Welcome to South Orange and Maplewood (SOMA)
Our two towns are rich in diversity. We’re committed as a community to learning from each other, to building relationships that span racial and ethnic barriers, and honor our differences as we work, live and play together.
South Orange and Maplewood (SOMA or MapSo to locals) are thriving, suburban towns in New Jersey that offer a true cross section of society where culture, diversity, and a small-town feel combine with big ideas to welcome all groups with open arms. The two towns form a quaint residential community boasting Victorian, Arts & Crafts, Tudor & Colonial Revival, and some modern homes, streets dotted with gaslights, beautiful parks, and bustling Village centers. The South Orange/Maplewood Community Coalition on Race is the host for this site, and our organization was created to acknowledge racial differences, examine barriers to racial equity and stable integration, and work to develop and sustain real, positive change for everyone in our communities. We invite you to “Choose SOMA.”
Get to know people of SOMA
The Lee Family
“The easy commute to New York and beautiful setting was the first reason (why we moved here). The second was the amazing people you meet, doing all sorts of interesting and meaningful work.”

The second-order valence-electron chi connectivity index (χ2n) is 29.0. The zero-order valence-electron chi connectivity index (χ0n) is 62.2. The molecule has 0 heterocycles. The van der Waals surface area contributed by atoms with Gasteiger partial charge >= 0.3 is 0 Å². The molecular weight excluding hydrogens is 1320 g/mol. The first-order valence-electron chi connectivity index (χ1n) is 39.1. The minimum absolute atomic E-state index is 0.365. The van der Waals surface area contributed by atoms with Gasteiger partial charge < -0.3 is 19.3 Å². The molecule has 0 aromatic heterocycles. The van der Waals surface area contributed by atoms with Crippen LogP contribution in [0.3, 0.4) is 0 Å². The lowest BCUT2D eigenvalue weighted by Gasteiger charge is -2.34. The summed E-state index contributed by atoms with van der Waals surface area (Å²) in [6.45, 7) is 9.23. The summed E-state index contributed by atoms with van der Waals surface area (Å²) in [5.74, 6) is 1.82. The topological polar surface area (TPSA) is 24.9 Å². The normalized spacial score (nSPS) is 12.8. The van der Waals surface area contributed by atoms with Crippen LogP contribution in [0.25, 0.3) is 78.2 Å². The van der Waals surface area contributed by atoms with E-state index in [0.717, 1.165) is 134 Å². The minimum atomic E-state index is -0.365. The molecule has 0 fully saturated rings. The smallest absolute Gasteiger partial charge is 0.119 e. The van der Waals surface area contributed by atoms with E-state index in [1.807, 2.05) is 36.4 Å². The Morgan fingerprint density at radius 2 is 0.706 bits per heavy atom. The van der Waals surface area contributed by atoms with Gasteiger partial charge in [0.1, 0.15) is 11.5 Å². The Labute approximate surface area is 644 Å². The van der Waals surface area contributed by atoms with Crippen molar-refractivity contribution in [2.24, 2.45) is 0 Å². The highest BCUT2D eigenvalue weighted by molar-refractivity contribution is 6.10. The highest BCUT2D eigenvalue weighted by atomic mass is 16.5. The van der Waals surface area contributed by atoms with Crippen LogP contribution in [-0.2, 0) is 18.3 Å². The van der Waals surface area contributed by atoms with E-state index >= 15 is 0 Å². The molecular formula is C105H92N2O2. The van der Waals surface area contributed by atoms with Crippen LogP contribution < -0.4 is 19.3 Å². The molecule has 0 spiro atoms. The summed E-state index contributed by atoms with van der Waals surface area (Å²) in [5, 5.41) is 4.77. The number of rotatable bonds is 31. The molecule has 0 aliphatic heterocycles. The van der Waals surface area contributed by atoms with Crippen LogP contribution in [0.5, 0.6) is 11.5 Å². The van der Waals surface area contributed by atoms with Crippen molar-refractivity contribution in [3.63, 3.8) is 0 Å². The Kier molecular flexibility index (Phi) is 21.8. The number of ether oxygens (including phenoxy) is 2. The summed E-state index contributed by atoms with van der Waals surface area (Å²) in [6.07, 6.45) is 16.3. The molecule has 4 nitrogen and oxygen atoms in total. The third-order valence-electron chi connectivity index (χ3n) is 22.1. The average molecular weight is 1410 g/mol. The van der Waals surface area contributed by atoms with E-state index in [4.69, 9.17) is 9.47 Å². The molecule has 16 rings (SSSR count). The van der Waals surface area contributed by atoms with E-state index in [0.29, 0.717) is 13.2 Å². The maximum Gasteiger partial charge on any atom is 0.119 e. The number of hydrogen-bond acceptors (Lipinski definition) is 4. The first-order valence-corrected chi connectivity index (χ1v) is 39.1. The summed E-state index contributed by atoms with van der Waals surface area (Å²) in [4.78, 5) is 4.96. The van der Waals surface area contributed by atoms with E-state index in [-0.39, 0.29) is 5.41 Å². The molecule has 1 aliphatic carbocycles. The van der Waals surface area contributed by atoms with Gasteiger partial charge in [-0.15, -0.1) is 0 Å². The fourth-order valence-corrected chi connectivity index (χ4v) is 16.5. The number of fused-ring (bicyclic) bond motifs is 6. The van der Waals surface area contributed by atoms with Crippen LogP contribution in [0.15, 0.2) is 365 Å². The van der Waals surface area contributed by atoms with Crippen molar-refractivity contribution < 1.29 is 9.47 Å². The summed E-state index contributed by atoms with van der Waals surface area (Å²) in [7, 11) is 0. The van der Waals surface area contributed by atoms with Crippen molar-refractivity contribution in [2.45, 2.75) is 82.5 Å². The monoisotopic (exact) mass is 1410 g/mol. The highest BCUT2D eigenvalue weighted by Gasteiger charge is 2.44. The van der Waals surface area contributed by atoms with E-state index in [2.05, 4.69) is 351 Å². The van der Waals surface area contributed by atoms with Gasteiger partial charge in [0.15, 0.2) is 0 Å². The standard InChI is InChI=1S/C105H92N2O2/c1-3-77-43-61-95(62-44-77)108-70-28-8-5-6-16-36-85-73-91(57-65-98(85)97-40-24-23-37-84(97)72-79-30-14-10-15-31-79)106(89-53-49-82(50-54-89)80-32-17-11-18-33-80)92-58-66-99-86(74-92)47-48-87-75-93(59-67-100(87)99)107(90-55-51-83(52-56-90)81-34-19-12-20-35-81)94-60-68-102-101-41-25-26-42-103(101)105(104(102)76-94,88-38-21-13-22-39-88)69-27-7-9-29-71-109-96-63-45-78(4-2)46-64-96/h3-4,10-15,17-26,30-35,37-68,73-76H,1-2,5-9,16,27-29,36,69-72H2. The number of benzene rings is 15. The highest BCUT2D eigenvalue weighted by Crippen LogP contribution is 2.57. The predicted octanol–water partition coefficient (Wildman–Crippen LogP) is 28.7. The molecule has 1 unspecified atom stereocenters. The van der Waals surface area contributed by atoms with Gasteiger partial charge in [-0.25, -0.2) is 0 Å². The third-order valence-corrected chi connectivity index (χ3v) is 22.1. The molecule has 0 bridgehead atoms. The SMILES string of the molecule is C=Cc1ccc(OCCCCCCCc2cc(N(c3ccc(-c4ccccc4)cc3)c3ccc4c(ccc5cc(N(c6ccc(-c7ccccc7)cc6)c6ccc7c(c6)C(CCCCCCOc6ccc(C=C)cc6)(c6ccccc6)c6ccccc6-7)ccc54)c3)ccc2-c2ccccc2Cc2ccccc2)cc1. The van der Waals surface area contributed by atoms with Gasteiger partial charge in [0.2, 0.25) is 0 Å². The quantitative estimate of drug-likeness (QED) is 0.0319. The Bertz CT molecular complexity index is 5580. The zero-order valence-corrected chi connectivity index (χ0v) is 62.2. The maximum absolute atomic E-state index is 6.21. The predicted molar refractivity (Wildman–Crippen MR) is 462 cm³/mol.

The Essel Family
“When we were looking to buy a house, we looked all over Westchester and northern New Jersey. We wanted a diverse community with good schools. SOMA was the only town that had both.”
The Khandwala Family
“We were looking for a town close to Manhattan that would offer what we were looking for — a diverse, vibrant and worldly population, great schools, lovely old homes with character, and a walking friendly community. South Orange hit all of those markers for us and more!”
Benefits of Integration
Diversity is important to any successful community, but this is only the first step in building a thriving society where residents from various backgrounds share their lives with one another. Integration means looking beyond population metrics to examine how people interact.
Talking to Kids About Race
Kids can ask hard questions. They might have heard about racism or even celebrated diversity in school, but how do you address their real questions? It’s an important opportunity. How can you talk to your kids about race?
Unconscious bias is a prejudice or unsupported judgment in favor of or against a person or group as compared to another that is outside our conscious awareness. That’s why it’s so common, and so difficult to counteract. These biases can affect people’s behavior toward people of other races, how they interact act with people of another race, and lead to harassment, discrimination, and people feeling excluded. What are some strategies to address these biases?